Re: Creation of an empty table is not fsync'd at checkpoint

From: Andres Freund <andres(at)anarazel(dot)de>
To: Heikki Linnakangas <hlinnaka(at)iki(dot)fi>
Cc: pgsql-hackers <pgsql-hackers(at)postgresql(dot)org>
Subject: Re: Creation of an empty table is not fsync'd at checkpoint
Date: 2022-01-27 18:28:38
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On 2022-01-27 19:55:45 +0200, Heikki Linnakangas wrote:
> If you create an empty table, it is not fsync'd. As soon as you insert a row
> to it, register_dirty_segment() gets called, and after that, the next
> checkpoint will fsync it. But before that, the creation itself is never
> fsync'd. That's obviously not great.

Good catch.

> The lack of an fsync is a bit hard to prove because it requires a hardware
> failure, or a simulation of it, and can be affected by filesystem options
> too.

I've been thinking that we need a validation layer for fsyncs, it's too hard
to get right without testing, and crash testing is not likel enough to catch
problems quickly / resource intensive.

My thought was that we could keep a shared hash table of all files created /
dirtied at the fd layer, with the filename as key and the value the current
LSN. We'd delete files from it when they're fsynced. At checkpoints we go
through the list and see if there's any files from before the redo that aren't
yet fsynced. All of this in assert builds only, of course.

> 1. Create a VM with two virtual disks. Use ext4, with 'data=writeback'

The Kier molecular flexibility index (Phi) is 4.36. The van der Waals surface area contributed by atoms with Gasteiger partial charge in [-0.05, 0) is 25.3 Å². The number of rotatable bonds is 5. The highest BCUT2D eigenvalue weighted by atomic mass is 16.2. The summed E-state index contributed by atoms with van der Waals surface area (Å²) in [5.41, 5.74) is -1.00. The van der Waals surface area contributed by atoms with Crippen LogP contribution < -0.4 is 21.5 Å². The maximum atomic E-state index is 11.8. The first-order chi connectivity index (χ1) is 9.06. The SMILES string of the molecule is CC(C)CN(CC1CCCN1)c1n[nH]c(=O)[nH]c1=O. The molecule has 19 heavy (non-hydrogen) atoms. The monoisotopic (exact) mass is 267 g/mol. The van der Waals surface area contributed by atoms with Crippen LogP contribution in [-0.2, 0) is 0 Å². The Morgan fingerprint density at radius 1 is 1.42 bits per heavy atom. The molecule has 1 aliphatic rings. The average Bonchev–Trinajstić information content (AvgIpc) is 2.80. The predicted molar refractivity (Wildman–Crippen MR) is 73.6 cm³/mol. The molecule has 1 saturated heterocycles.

> option (I'm not sure if that's required). Install PostgreSQL on one of the
> virtual disks.
> 2. Start the server, and create a tablespace on the other disk:
> CREATE TABLESPACE foospc LOCATION '/data/heikki';
> 3. Do this:
> CREATE TABLE foo (i int) TABLESPACE foospc;
> 4. Immediately after that, kill the VM. I used:
> killall -9 qemu-system-x86_64
> 5. Restart the VM, restart PostgreSQL. Now when you try to use the table,
> you get an error:
> postgres=# select * from crashtest ;
> ERROR: could not open file "pg_tblspc/81921/PG_15_202201271/5/98304": No
> such file or directory

I think it might be good to have a bunch of in-core scripting to do this kind
of thing. I think we can get lower iteration time by using linux
device-mapper targets to refuse writes.

> I was not able to reproduce this without the tablespace on a different
> virtual disk, I presume because ext4 orders the writes so that the
> checkpoint implicitly always flushes the creation of the file to disk.

It's likely that the control file sync at the end of a checkpoint has the side
effect of also forcing the file creation to be durable if on the same
tablespace (it'd not make the file contents durable, but they don't exist
here, so ...).

> I tried data=writeback but it didn't make a difference. But with a separate
> disk, it happens every time.

My understanding is that data=writeback just stops a journal flush of
filesystem metadata from also flushing all previously dirtied data. Which
often is good, because that's a lot of unnecessary writes. Even with
data=writeback prior file system journal contents are still synced to disk.

> I think the simplest fix is to call register_dirty_segment() from
> mdcreate(). As in the attached. Thoughts?

> diff --git a/src/backend/storage/smgr/md.c b/src/backend/storage/smgr/md.c
> index d26c915f90e..2dfd80ca66b 100644
> --- a/src/backend/storage/smgr/md.c
> +++ b/src/backend/storage/smgr/md.c
> @@ -225,6 +225,9 @@ mdcreate(SMgrRelation reln, ForkNumber forkNum, bool isRedo)
> mdfd = &reln->md_seg_fds[forkNum][0];
> mdfd->mdfd_vfd = fd;
> mdfd->mdfd_segno = 0;
> +
> + if (!SmgrIsTemp(reln))
> + register_dirty_segment(reln, forkNum, mdfd);

I think we might want different handling for unlogged tables and for relations
that are synced to disk in other ways (e.g. index builds). But I've not
re-read the relevant code.


Andres Freund

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